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CDC Postpones Emergency Meeting on COVID Vaccine Complications to Observe Juneteenth Holiday

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The U.S. Centers for Disease Control and Prevention cancelled its meeting to discuss the occurrence of heart inflammation among people who received the COVID-19 vaccine to observe the Juneteenth national holiday.

CDC advisers were scheduled to meet on Friday to assess the possibility of a link between rare cases of myocarditis and mRNA COVID-19 vaccines developed by Pfizer-BioNTech and Moderna, Reuters reported.

The CDC and the Food and Drug Administration confirmed 268 reports of myocarditis or pericarditis among people ages 30 and younger after receiving the coronavirus vaccine, according to Precision Vaccinations.

The Advisory Committee on Immunization Practices was postponed to June 23-25 after President Joe Biden declared June 19 as the Juneteenth Day of Observance.

Juneteenth celebrates the end of slavery in the United States in commemoration of enslaved Americans in Galveston, Texas, who were freed from bondage on June 19, 1865.

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“I call upon the people of the United States to acknowledge and celebrate the end of the Civil War and the emancipation of Black Americans, and commit together to eradicate systemic racism that still undermines our founding ideals and collective prosperity,” Biden said in his proclamation.

The ACIP was going to conduct a benefit-risk discussion Friday on the COVID-19 vaccine, specifically with regard to myocarditis and pericarditis in teenagers and young adults.

Myocarditis is an inflammation of the heart muscle and pericarditis is an inflammation of the sac around the heart, NPR reported.

The CDC has recommended everyone over the age of 12 get vaccinated, and nearly 7 million teens and preteens have received at least one dose as of Thursday.

Do you think the meeting should have been postponed?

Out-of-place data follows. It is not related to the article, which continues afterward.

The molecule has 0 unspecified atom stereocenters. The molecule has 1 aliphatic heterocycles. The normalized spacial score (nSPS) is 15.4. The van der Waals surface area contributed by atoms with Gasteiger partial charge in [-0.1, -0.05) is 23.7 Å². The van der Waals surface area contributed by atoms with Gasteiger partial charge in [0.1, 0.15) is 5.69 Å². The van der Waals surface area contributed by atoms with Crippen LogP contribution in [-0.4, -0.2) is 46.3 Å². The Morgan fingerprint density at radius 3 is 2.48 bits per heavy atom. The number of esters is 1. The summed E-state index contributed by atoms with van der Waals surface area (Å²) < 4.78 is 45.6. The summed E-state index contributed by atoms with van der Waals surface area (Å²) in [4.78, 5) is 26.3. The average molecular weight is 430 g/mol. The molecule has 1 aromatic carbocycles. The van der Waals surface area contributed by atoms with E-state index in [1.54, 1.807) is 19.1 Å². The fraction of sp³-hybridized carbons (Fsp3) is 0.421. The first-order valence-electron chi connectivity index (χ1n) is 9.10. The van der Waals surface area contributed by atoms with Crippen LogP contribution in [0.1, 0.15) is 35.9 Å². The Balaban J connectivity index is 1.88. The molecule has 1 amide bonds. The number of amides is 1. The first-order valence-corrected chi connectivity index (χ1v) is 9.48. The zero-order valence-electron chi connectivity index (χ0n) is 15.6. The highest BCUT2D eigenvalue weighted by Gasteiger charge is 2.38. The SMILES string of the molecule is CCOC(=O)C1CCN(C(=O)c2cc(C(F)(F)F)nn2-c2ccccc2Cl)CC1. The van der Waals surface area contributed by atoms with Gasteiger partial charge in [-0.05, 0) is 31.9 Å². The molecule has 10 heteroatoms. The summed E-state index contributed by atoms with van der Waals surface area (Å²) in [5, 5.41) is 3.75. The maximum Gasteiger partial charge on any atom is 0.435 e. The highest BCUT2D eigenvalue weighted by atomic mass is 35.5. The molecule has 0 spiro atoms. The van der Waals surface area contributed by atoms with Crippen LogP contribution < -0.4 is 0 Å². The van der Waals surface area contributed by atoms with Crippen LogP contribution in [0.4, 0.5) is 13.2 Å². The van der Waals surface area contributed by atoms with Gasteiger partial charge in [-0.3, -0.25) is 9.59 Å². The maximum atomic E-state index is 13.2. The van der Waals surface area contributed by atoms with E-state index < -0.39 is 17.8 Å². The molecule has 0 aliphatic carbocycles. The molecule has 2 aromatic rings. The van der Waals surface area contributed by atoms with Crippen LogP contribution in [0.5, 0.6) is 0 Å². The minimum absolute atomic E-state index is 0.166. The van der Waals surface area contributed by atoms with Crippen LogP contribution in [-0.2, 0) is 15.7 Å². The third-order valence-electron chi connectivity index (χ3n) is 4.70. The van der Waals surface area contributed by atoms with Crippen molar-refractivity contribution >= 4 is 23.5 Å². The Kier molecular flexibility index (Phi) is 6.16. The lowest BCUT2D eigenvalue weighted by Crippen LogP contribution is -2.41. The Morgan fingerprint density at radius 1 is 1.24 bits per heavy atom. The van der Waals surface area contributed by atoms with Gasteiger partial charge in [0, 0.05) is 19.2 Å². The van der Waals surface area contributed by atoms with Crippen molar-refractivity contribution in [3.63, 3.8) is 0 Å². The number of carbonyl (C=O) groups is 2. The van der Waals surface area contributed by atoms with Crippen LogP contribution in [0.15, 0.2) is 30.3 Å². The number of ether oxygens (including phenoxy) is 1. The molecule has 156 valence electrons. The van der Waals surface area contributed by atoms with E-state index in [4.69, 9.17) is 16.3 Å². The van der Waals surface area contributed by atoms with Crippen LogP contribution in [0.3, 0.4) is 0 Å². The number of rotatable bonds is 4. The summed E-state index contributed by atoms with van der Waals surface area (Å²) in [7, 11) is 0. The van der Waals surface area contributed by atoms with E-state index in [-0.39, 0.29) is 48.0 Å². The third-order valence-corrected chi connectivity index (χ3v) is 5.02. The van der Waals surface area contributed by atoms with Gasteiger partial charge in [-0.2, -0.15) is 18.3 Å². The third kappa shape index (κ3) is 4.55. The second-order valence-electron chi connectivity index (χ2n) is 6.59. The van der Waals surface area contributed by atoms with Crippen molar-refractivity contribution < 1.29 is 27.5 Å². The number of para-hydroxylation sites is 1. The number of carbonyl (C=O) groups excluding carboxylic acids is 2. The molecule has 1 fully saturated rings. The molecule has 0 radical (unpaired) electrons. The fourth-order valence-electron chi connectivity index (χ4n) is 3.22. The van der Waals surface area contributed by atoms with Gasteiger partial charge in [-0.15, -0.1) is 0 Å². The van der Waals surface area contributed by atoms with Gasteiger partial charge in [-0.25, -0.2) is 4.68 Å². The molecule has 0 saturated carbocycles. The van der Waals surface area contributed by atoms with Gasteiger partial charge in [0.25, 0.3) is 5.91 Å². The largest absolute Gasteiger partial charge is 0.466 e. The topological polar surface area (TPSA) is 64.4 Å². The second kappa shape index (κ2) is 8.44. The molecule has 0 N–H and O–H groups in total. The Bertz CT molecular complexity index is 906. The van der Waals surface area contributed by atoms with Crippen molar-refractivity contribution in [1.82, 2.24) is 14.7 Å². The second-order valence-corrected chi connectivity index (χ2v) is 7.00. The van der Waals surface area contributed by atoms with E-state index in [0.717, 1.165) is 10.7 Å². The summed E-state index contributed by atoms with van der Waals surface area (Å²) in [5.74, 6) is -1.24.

After Pfizer’s COVID-19 vaccine was authorized for use in young people, federal agencies received reports of mild chest pain and other signs of myocarditis in a small percentage of recently vaccinated teens.

“These cases are rare, and the vast majority have fully resolved with rest and supportive care,” CDC Director Rochelle Walensky said at a White House news briefing on Thursday.

“CDC will present details about more than 300 confirmed cases of myocarditis and pericarditis reported to CDC and FDA among the over 20 million adolescents and young adults vaccinated in the United States.”

She added that the CDC has been collecting reports from clinicians about these cases and “reviewing them to ensure, in real time, the safety of our vaccines.”

Paul Offit, a member of an FDA vaccine advisory committee and a professor of pediatrics at the Children’s Hospital of Philadelphia, said that he believed there is a causal link between heart inflammation and the second dose of the vaccine.

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“I think it’s real,” he said, according to NPR. “And the good news is at least so far it looks to be transient and self-resolving.”

Offit added that the benefits of the vaccine outweigh the risk.

“Take a stadium full of 100,000 people between the ages of 16 and 39, which is the subset that appears to be at greater risk,” Offit said. “Vaccinate all of them, and two might get myocarditis.”

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Erin Coates was an editor for The Western Journal for over two years before becoming a news writer. A University of Oregon graduate, Erin has conducted research in data journalism and contributed to various publications as a writer and editor.
Erin Coates was an editor for The Western Journal for over two years before becoming a news writer. She grew up in San Diego, California, proceeding to attend the University of Oregon and graduate with honors holding a degree in journalism. During her time in Oregon, Erin was an associate editor for Ethos Magazine and a freelance writer for Eugene Magazine. She has conducted research in data journalism, which has been published in the book “Data Journalism: Past, Present and Future.” Erin is an avid runner with a heart for encouraging young girls and has served as a coach for the organization Girls on the Run. As a writer and editor, Erin strives to promote social dialogue and tell the story of those around her.
Birthplace
Tucson, Arizona
Nationality
American
Honors/Awards
Graduated with Honors
Education
Bachelor of Arts in Journalism, University of Oregon
Books Written
Contributor for Data Journalism: Past, Present and Future
Location
Prescott, Arizona
Languages Spoken
English, French
Topics of Expertise
Politics, Health, Entertainment, Faith




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